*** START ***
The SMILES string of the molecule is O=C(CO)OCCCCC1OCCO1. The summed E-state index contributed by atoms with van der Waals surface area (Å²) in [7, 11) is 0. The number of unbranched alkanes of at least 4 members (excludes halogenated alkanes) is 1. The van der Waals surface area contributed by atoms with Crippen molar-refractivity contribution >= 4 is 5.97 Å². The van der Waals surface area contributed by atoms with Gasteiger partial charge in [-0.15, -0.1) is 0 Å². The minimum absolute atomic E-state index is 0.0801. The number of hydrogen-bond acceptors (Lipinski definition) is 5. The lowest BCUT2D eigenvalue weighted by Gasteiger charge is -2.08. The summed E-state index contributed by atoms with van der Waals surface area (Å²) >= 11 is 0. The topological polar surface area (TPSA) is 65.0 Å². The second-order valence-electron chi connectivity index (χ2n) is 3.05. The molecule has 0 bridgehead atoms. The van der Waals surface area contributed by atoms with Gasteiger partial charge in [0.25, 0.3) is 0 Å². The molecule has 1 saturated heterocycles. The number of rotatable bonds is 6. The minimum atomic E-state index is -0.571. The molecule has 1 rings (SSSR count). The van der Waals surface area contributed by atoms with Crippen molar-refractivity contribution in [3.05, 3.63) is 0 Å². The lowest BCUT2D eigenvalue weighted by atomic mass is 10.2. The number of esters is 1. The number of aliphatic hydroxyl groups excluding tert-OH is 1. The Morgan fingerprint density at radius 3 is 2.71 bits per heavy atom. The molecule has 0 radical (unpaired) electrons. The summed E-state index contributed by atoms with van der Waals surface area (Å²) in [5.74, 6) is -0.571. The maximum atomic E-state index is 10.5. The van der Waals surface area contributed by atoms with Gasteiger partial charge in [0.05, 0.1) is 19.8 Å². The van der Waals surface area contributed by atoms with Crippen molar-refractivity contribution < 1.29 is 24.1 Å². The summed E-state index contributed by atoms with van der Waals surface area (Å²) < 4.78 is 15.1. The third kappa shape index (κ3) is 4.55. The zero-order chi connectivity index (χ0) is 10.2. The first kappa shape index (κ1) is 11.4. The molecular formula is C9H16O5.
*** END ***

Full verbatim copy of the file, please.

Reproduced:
The SMILES string of the molecule is O=C(CO)OCCCCC1OCCO1. The summed E-state index contributed by atoms with van der Waals surface area (Å²) in [7, 11) is 0. The number of unbranched alkanes of at least 4 members (excludes halogenated alkanes) is 1. The van der Waals surface area contributed by atoms with Crippen molar-refractivity contribution >= 4 is 5.97 Å². The van der Waals surface area contributed by atoms with Gasteiger partial charge in [-0.15, -0.1) is 0 Å². The minimum absolute atomic E-state index is 0.0801. The number of hydrogen-bond acceptors (Lipinski definition) is 5. The lowest BCUT2D eigenvalue weighted by Gasteiger charge is -2.08. The summed E-state index contributed by atoms with van der Waals surface area (Å²) >= 11 is 0. The topological polar surface area (TPSA) is 65.0 Å². The second-order valence-electron chi connectivity index (χ2n) is 3.05. The molecule has 0 bridgehead atoms. The van der Waals surface area contributed by atoms with Gasteiger partial charge in [0.25, 0.3) is 0 Å². The molecule has 1 saturated heterocycles. The number of rotatable bonds is 6. The minimum atomic E-state index is -0.571. The molecule has 1 rings (SSSR count). The van der Waals surface area contributed by atoms with Crippen molar-refractivity contribution in [3.05, 3.63) is 0 Å². The lowest BCUT2D eigenvalue weighted by atomic mass is 10.2. The number of esters is 1. The number of aliphatic hydroxyl groups excluding tert-OH is 1. The Morgan fingerprint density at radius 3 is 2.71 bits per heavy atom. The molecule has 0 radical (unpaired) electrons. The summed E-state index contributed by atoms with van der Waals surface area (Å²) in [5.74, 6) is -0.571. The maximum atomic E-state index is 10.5. The van der Waals surface area contributed by atoms with Gasteiger partial charge in [0.05, 0.1) is 19.8 Å². The van der Waals surface area contributed by atoms with Crippen molar-refractivity contribution < 1.29 is 24.1 Å². The summed E-state index contributed by atoms with van der Waals surface area (Å²) < 4.78 is 15.1. The third kappa shape index (κ3) is 4.55. The zero-order chi connectivity index (χ0) is 10.2. The first kappa shape index (κ1) is 11.4. The molecular formula is C9H16O5.